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Title: Identification of catalase as an early up-regulated gene in Beauveria bassiana and its role in entomopathogenic fungal virulence
Authors: Duriya Chantasingh
Supattra Kitikhun
Nemat O. Keyhani
Katewadee Boonyapakron
Honglada Thoetkiattikul
Kusol Pootanakit
Lily Eurwilaichitr
Thailand National Center for Genetic Engineering and Biotechnology
Mahidol University
University of Florida
Keywords: Agricultural and Biological Sciences
Issue Date: 1-Nov-2013
Citation: Biological Control. Vol.67, No.2 (2013), 85-93
Abstract: The ability of entomopathogenic fungi to infect insects is a complex process involving differential expression of numerous genes some of which are up-regulated when the fungus is in contact with or exposed to insect cuticles. In this report, we identified a set of differentially expressed genes in the entomopathogenic fungus Beauveria bassiana BCC2659 in response to Spodoptera exigua larvae. PCR-select suppression subtractive hybridization (PCR-SSH) was used to identify genes differentially expressed during the initial aspects of the fungal-insect interaction, i.e. up to a 2h post-infection model. Ten fungal genes identified by PCR-SHH were confirmed to be up-regulated by semi-quantitative RT-PCR. Of these genes, a catalase (catE7), implicated in stress resistance, was chosen for further characterization in order to probe its role in B. bassiana pathogenesis and to determine whether over-expression would result in a more virulent strain. To investigate this, a transgenic B. bassiana strain, overexpressing CatE7 was constructed. Fungal transformant lines with extra catE7 copies (Bb::BbcatE7) showed ~2-fold higher catalase activity than the wild type. Bb::BbcatE7 strains germinated faster than the wild-type parent and exhibited significantly higher virulence against S. exigua larvae. Although the Bb::BbcatE7 strains were no better than wild type in terms of vegetative growth in the presence of exogenous H2O2concentrations, conidial germination rates were higher in the Bb::BbcatE7 strain in the presence of H2O2. These results suggest that responses mediated by catalases play an important role in the fungal-insect infection process and the manipulation of catalase expression can lead to more effective fungal strains for insect control. © 2013 Elsevier Inc.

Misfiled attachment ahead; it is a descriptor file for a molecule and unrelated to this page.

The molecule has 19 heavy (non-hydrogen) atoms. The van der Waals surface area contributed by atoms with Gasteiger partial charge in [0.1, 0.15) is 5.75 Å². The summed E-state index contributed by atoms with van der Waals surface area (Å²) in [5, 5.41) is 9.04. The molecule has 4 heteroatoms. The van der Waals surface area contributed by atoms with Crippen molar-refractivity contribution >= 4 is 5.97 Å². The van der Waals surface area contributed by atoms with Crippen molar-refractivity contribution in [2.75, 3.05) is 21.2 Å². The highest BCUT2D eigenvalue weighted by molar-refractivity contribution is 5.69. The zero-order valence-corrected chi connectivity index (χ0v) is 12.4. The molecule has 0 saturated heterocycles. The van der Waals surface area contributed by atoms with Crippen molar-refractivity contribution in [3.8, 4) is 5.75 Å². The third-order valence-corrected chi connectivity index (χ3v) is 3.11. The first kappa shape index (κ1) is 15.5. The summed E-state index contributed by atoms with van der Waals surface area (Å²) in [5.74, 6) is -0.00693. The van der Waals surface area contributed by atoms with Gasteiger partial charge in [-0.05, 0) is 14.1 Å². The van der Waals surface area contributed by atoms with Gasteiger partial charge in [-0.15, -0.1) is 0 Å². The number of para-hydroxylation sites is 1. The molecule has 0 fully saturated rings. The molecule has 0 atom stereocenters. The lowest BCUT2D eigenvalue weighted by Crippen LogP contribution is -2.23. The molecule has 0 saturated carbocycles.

ISSN: 10499644
Appears in Collections:Scopus 2011-2015

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